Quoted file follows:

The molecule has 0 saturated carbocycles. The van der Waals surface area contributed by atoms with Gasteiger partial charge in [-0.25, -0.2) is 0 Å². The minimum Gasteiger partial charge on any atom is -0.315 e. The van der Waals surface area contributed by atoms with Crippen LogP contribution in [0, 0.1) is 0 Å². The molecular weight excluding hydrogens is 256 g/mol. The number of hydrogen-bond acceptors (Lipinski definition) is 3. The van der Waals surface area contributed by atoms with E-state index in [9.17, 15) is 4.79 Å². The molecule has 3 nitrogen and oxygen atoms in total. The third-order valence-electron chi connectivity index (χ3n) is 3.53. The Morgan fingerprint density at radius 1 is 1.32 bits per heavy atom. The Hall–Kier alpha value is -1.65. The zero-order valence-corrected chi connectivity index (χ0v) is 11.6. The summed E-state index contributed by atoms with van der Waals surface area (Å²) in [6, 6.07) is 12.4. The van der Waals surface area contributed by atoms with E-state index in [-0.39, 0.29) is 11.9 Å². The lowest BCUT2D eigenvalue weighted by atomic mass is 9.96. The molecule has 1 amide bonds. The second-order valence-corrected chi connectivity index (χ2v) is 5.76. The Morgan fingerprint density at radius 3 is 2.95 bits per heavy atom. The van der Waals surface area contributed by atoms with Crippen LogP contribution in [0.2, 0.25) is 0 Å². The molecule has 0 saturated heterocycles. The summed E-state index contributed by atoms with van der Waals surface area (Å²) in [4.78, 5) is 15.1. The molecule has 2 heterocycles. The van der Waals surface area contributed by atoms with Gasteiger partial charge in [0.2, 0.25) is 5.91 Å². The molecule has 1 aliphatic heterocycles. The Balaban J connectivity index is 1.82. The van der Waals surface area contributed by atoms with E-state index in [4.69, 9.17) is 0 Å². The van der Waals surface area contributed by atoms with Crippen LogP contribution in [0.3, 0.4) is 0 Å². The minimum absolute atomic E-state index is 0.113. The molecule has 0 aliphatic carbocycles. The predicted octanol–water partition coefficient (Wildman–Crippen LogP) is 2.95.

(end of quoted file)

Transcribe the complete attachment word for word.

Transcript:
The molecule has 0 saturated carbocycles. The van der Waals surface area contributed by atoms with Gasteiger partial charge in [-0.25, -0.2) is 0 Å². The minimum Gasteiger partial charge on any atom is -0.315 e. The van der Waals surface area contributed by atoms with Crippen LogP contribution in [0, 0.1) is 0 Å². The molecular weight excluding hydrogens is 256 g/mol. The number of hydrogen-bond acceptors (Lipinski definition) is 3. The van der Waals surface area contributed by atoms with E-state index in [9.17, 15) is 4.79 Å². The molecule has 3 nitrogen and oxygen atoms in total. The third-order valence-electron chi connectivity index (χ3n) is 3.53. The Morgan fingerprint density at radius 1 is 1.32 bits per heavy atom. The Hall–Kier alpha value is -1.65. The zero-order valence-corrected chi connectivity index (χ0v) is 11.6. The summed E-state index contributed by atoms with van der Waals surface area (Å²) in [6, 6.07) is 12.4. The van der Waals surface area contributed by atoms with E-state index in [-0.39, 0.29) is 11.9 Å². The lowest BCUT2D eigenvalue weighted by atomic mass is 9.96. The molecule has 1 amide bonds. The second-order valence-corrected chi connectivity index (χ2v) is 5.76. The Morgan fingerprint density at radius 3 is 2.95 bits per heavy atom. The van der Waals surface area contributed by atoms with Crippen LogP contribution in [0.2, 0.25) is 0 Å². The molecule has 0 saturated heterocycles. The summed E-state index contributed by atoms with van der Waals surface area (Å²) in [4.78, 5) is 15.1. The molecule has 2 heterocycles. The van der Waals surface area contributed by atoms with Gasteiger partial charge in [0.2, 0.25) is 5.91 Å². The molecule has 1 aliphatic heterocycles. The Balaban J connectivity index is 1.82. The van der Waals surface area contributed by atoms with E-state index in [4.69, 9.17) is 0 Å². The van der Waals surface area contributed by atoms with Crippen LogP contribution in [0.3, 0.4) is 0 Å². The minimum absolute atomic E-state index is 0.113. The molecule has 0 aliphatic carbocycles. The predicted octanol–water partition coefficient (Wildman–Crippen LogP) is 2.95.